Coronavirus has had a colossal and adverse impact on people, while health and social care messages have not been effectively disseminated to Black, Asian and Minority Ethnic (BAME) This includes key public health messages like social distancing and testing and contract tracing measures.
Our outreach programme endeavors to break down barriers preventing people using the NHS Wales Test, Trace and Protect service as well as improve communication between organisations and communities. The project will help to communicate key health messages and dispel any myths and false information.
The programme supports BAME communities challenge the wider range of access to healthcare issues and improving how services can be provided more effectively.
The programme is led by Swansea University Health Board in partnership with both Swansea, and Neath Port Talbot, Council for Voluntary Service (SCVS and NPTCVS). The team are working with partners and other stakeholders, engaging with BAME individuals, groups and organisations aiming to ensure equitable access to health and wellbeing advice and services is available.
The BAME Outreach Project support communities to have a greater understanding of their rights and access to health care, as well as playing an important role in identifying trusted community intermediaries and establishing mechanisms to sustain future engagement.
The project will support the response to COVID-19 outbreaks in local areas using existing networks, skills and services within the BAME communities and third sector organisations, utilising knowledge of the locality, and mobilising others (volunteers, intermediaries, translators etc.).
It will support communities to be enabled, understand their rights and responsibilities in relation to safeguarding themselves and keeping well including supporting communities to understand how they can access health care services.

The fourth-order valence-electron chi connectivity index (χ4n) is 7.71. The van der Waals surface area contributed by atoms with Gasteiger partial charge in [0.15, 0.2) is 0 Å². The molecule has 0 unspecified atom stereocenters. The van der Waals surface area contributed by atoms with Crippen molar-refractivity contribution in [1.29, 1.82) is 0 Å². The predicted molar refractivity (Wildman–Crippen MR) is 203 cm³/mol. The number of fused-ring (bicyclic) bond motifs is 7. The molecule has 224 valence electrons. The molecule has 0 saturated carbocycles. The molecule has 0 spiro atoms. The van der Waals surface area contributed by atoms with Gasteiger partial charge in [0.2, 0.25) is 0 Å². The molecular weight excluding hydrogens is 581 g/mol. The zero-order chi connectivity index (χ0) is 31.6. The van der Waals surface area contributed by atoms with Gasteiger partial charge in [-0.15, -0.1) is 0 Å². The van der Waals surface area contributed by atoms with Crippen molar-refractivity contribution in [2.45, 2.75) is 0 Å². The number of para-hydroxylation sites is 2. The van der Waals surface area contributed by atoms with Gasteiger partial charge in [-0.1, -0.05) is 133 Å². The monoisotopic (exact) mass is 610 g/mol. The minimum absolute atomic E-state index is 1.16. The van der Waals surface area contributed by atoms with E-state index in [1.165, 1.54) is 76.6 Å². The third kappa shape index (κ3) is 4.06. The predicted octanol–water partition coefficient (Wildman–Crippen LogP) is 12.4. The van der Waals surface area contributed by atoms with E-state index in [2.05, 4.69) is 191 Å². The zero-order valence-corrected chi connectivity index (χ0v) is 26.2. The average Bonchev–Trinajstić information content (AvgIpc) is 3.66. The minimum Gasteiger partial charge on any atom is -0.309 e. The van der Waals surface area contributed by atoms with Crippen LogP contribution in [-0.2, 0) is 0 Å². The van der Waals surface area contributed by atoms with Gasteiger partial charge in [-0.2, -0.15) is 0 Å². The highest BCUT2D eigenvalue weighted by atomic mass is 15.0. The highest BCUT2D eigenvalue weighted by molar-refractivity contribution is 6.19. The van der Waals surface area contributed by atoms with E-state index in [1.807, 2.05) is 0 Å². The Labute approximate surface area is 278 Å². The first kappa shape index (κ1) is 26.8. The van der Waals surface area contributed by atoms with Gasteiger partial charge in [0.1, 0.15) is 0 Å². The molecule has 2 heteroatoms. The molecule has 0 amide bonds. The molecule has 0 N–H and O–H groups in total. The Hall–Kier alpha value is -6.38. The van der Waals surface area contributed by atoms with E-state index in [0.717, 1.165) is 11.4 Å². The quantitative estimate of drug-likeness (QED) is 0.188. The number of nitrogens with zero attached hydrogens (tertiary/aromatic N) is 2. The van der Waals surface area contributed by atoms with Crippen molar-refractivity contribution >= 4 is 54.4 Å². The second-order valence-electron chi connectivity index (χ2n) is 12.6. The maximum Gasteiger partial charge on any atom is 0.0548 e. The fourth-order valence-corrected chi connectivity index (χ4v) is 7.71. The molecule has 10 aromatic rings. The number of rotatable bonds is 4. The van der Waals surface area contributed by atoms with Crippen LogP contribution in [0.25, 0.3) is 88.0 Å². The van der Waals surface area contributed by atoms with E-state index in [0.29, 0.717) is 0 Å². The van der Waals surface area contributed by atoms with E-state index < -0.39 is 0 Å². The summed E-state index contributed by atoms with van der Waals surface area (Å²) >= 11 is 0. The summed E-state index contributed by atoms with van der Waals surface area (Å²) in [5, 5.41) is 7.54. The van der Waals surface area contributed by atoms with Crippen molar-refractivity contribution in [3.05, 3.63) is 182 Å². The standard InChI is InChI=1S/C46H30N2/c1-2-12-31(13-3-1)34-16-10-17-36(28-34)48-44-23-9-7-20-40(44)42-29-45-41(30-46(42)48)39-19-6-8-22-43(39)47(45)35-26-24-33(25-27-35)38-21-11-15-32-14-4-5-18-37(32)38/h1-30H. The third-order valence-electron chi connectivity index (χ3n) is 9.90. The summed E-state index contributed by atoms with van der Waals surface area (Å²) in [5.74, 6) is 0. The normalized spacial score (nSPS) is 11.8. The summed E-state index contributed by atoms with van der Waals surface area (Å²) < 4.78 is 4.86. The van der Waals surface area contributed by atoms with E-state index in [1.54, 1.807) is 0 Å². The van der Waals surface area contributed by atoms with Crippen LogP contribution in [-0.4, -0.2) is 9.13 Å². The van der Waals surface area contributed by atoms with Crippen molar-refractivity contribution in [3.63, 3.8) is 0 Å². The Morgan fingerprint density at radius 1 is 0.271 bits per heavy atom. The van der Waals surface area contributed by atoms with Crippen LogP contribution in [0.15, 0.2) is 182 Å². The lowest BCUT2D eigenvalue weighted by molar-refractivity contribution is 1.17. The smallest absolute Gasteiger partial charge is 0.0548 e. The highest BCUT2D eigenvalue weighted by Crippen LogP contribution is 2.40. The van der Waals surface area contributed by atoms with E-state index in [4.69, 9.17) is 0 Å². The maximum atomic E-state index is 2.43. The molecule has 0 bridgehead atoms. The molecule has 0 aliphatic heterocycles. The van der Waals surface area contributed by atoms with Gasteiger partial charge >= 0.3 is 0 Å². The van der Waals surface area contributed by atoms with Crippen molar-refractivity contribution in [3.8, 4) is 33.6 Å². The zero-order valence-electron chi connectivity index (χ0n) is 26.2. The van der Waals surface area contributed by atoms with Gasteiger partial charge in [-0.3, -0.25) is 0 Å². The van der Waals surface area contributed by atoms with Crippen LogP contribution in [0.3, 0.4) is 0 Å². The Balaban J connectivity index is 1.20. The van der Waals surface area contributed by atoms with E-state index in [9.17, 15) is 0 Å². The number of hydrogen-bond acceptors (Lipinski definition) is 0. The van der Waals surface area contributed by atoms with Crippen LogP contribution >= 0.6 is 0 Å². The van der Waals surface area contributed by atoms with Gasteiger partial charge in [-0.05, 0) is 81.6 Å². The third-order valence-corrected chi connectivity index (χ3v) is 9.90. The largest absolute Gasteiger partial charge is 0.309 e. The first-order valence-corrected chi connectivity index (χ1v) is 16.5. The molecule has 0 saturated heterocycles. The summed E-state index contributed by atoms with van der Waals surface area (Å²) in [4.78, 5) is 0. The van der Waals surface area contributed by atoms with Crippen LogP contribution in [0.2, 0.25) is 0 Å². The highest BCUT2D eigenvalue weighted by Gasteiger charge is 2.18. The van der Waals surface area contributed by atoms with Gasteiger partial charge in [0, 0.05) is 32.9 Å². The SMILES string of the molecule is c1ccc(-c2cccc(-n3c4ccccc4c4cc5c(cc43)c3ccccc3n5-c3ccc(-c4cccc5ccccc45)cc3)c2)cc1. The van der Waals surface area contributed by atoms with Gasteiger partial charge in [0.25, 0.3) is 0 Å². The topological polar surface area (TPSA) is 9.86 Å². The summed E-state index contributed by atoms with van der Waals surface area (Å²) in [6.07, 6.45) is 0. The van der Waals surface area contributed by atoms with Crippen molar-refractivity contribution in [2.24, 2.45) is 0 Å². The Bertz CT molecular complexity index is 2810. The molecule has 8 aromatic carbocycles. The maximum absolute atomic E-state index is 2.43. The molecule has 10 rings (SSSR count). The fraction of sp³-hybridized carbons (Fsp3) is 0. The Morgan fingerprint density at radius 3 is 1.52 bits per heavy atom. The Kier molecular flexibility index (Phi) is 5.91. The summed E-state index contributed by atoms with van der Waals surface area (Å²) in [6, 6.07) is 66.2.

The team will also capture experience and learning of running a community development outreach programme to inform longer-term provision for BAME and other protected groups in relation to health.
The team are happy to bridge that gap.
Shaz Abedean: Shaz.email@example.com / 07584140826
Hannah Sabatia: Hannah_sabatia@scvs.org.uk / 07538105650
Shadan Roghani: Shadanr@nptcvs.org.uk / 07542275368
The Black, Asian and Minority Ethnic (BAME) Outreach Programme works across Swansea Bay University Health Board to support communication and engagement with BAME communities. Coronovirus has had an adverse impact on people from BAME communities. Health and social care messages have not been effectively disseminated to BAME communities including key public health messages.
The main aim is to address barriers preventing people using the NHS Wales Test, Trace and Protect service and support communication between organisations and communities. The project communicates key messages and dispel any myths and false information.
Beyond TTP the team also work with BAME communities on the wider range of access to healthcare issues and improving how services can be provided more effectively for these communities. Working with partners and other stakeholders, the programme engages with BAME individuals, groups and organisations with the aim of ensuring equitable access to health and wellbeing advice and services.
The outreach team will help advise policy makers and the Health Board about best practices to reach communities and build relationships with trusted intermediaries and third sector organisations as part of its work on strategic partnerships and engagement, ensuring services are designed and developed to respond to different individuals and communities’ needs.
Multi-channel communication strategies will be developed with local authorities, Third Sector, BAME community organisations and Public Health Wales to raise awareness and understanding of Test Trace Protect (TTP). They will promote collaborative working to support wider health messaging on preventive services such as screening and health promotion and access to services.
The BAME Outreach team will also support communities to have a greater understanding of their rights and access to health care, as well as playing an important role in identifying trusted community intermediaries and establishing mechanisms to sustain future engagement.
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